“The only reason they came to the zoo was just for that,” she said. “They were here just to play.”

Hatke doesn’t necessarily see that as a problem, though it might seem ironic to chase virtual monsters in a place full of real wild creatures. She said the zoo is a Pokemon Go hot spot with dozens of Pokestops located at exhibits like the Reptile House and landmarks like the cheetah sculpture. As long as visitors stick to public areas and glance up from their devices enough to not crash into barriers or each other, the zoo is welcoming Pokemon Go players.

“If people want to come here and play, we’re definitely encouraging it, but we want them to look up and look around,” Hatke said. “We’re hoping that they’re absorbing some information and wildlife.”

The zoo has also been exploring the potential benefits of Pokemon Go. Some employees purchased an in-app “lure,” which increases the rate of creatures, for a Pokestop near an ice cream stand. The idea is simple: If you draw players to the area with make-believe monsters, maybe they’ll purchase a cone to go with that Pikachu.

Likewise, the zoo is actively trying to increase the number of Pokestops in some of its less popular areas.

“Some exhibits off the beaten path don’t have Pokestops,” Hatke said. “We’re reaching out to the game to see if we can add them.”

Legoland’s Williams said she had noticed a similar benefit inside the park.

“The positive for us is that maybe [guests are] exploring new areas of the park that they don’t normally visit,” she said.

There are 25 Pokestops within Legoland, and so far players have brought the game inside without incident.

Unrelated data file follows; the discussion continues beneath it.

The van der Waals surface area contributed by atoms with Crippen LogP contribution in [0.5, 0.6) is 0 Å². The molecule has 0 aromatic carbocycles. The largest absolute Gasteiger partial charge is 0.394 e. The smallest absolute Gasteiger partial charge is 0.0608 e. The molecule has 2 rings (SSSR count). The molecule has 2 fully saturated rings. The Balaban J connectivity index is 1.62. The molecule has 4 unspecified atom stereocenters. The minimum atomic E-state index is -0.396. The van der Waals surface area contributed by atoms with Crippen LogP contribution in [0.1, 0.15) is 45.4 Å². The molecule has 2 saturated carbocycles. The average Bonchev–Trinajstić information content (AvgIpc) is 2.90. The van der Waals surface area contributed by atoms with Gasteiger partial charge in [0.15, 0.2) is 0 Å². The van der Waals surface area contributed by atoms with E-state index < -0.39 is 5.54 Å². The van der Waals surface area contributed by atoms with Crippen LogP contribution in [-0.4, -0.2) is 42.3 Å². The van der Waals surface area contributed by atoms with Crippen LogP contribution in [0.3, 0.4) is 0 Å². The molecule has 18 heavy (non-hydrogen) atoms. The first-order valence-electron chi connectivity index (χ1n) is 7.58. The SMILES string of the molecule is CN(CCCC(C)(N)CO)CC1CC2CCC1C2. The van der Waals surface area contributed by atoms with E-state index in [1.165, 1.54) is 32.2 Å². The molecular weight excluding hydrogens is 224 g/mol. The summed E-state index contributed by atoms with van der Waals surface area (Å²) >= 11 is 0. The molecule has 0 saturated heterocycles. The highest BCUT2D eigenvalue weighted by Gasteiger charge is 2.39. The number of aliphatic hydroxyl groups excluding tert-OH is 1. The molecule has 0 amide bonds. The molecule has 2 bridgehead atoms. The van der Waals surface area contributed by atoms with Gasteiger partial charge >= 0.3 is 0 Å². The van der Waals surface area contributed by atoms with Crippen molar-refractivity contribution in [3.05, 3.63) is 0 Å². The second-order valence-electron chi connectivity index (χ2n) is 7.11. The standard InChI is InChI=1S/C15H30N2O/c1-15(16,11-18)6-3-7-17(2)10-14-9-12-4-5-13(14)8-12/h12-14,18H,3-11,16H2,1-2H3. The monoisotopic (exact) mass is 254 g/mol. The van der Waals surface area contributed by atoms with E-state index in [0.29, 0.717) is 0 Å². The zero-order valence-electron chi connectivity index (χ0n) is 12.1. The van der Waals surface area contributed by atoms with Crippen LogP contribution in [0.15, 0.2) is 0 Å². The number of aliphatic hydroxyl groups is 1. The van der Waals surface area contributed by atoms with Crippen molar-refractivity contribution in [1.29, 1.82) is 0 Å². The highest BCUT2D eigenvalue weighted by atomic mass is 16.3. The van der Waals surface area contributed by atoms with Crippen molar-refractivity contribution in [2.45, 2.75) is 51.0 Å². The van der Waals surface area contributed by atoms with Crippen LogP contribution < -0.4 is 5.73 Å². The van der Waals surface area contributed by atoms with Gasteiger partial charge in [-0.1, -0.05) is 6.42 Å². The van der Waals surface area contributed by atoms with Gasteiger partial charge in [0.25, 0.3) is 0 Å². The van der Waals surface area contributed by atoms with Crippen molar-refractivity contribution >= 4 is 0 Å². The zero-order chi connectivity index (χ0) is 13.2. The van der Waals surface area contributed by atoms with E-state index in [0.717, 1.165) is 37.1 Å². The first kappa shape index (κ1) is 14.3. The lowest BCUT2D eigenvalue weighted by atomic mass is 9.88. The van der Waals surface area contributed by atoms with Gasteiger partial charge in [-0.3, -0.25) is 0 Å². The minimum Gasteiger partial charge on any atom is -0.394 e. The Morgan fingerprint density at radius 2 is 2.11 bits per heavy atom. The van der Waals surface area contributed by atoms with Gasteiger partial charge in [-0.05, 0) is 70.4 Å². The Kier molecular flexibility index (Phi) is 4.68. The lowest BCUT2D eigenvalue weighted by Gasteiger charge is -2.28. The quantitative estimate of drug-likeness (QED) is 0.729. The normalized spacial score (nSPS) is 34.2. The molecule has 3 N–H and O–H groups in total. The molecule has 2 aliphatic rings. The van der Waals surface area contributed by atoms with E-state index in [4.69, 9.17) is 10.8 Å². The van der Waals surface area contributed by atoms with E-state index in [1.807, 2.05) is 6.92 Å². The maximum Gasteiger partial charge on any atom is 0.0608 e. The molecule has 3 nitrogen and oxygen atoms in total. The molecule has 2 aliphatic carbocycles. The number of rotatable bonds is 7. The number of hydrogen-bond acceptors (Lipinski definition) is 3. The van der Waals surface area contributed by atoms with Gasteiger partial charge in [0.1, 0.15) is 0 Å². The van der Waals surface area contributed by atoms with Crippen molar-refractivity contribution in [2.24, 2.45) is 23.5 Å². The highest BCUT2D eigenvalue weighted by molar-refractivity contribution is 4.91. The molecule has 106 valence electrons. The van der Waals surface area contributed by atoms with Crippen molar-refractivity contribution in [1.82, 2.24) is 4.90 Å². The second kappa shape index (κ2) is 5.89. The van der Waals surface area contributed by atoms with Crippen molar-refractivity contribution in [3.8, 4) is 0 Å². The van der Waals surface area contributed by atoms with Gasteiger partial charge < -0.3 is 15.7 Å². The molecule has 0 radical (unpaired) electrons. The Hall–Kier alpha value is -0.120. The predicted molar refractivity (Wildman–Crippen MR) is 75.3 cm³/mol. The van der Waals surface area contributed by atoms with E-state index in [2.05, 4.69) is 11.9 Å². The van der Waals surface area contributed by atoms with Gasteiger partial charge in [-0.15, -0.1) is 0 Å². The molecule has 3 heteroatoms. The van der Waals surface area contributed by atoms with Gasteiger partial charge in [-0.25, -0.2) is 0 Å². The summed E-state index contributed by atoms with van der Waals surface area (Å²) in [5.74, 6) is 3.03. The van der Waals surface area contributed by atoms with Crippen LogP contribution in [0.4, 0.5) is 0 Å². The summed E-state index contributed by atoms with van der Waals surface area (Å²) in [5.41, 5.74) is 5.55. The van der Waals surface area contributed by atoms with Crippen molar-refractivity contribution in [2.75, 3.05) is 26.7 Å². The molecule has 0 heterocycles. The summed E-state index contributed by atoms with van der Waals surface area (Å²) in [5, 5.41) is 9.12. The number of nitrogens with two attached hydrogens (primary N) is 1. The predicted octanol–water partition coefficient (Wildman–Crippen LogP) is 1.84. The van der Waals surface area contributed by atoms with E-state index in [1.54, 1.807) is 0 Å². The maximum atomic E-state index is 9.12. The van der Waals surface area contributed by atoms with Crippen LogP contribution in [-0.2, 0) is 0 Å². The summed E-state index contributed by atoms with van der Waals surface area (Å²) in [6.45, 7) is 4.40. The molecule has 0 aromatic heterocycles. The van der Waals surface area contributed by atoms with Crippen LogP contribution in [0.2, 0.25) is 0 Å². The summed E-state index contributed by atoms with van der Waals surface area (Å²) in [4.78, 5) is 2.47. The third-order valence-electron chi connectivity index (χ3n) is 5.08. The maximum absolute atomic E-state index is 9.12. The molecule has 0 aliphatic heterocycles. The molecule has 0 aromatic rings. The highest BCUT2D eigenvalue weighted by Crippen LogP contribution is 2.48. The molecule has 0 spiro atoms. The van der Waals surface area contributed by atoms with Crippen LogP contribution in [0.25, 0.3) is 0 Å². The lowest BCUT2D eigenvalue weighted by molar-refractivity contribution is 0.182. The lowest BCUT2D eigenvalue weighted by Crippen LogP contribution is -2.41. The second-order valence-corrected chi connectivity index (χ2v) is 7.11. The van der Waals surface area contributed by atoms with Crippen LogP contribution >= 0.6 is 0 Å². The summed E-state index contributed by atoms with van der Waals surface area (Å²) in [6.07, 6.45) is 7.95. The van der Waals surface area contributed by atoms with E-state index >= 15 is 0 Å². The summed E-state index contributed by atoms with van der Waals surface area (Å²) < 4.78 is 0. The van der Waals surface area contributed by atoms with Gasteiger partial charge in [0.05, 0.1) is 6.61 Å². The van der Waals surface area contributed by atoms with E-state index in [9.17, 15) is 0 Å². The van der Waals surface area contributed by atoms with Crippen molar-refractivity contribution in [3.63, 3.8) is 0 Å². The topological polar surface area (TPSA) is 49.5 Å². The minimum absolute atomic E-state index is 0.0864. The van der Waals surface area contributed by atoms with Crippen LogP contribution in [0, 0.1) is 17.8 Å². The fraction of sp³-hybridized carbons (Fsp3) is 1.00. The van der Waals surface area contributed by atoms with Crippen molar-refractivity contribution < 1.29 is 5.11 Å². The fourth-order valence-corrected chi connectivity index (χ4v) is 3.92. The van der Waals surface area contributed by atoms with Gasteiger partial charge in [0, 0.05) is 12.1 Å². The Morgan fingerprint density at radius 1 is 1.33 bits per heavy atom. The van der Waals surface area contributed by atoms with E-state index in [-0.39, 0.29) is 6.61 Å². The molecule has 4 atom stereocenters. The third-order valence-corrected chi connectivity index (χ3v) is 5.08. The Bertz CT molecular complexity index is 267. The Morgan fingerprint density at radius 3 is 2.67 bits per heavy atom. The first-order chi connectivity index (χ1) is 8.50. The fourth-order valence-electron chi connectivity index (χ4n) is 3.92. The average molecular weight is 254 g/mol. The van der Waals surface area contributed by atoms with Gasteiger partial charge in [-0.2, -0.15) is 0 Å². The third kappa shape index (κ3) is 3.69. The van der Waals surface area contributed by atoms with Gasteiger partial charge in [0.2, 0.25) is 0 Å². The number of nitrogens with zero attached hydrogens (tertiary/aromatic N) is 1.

On rides, however, the park is emphasizing its no-devices policy. No cameras out. No phones out. No trying to catch Pokemon while zooming past Lego dragons and castles.

SeaWorld Orlando on Saturday promoted a Pokemon Go event, informing guests that it was “activating dozens of Pokemon lure modules,” guaranteeing that players would find “the rarest of the rare Pokemon” inside the park. SeaWorld Orlando has 25 Pokestops and two Pokemon gyms in the park.

Other destinations and attractions have been frustrated with their unauthorized appearance within the viral app. The Holocaust Museum is the site of three Pokestops, according to the Washington Post. To the museum’s dismay, players have begun catching creatures and collecting balls within its walls.

“Playing the game is not appropriate in the museum, which is a memorial to the victims of Nazism,” communications director Andrew Hollinger told the Post. “We are trying to find out if we can get the museum excluded from the game.”

The Auschwitz Memorial in Poland and Arlington National Cemetery in Virginia have also lodged online protests regarding their inclusion. A tweet posted by Arlington reads: “We do not consider playing Pokemon Go to be appropriate decorum on the grounds of ANC. We ask all visitors to refrain from such activity.” 

At least one property is responding to the Pokemon Go frenzy by promoting outright abstinence, at least for a limited time.

“To combat this mania and the overall addictive nature of the digital world,” Mandarin Oriental Las Vegas is hosting a digital detox weekend retreat Sept. 9 to 11. The itinerary includes yoga, guided meditation, spa services and zero or restricted access to mobile phones.

“Pikachu, Squirtle and Charizard will be nowhere in sight,” the hotel’s marketing promises. Because unlike the real world, when you want to escape Pokemon Go, you can always just turn off your phone.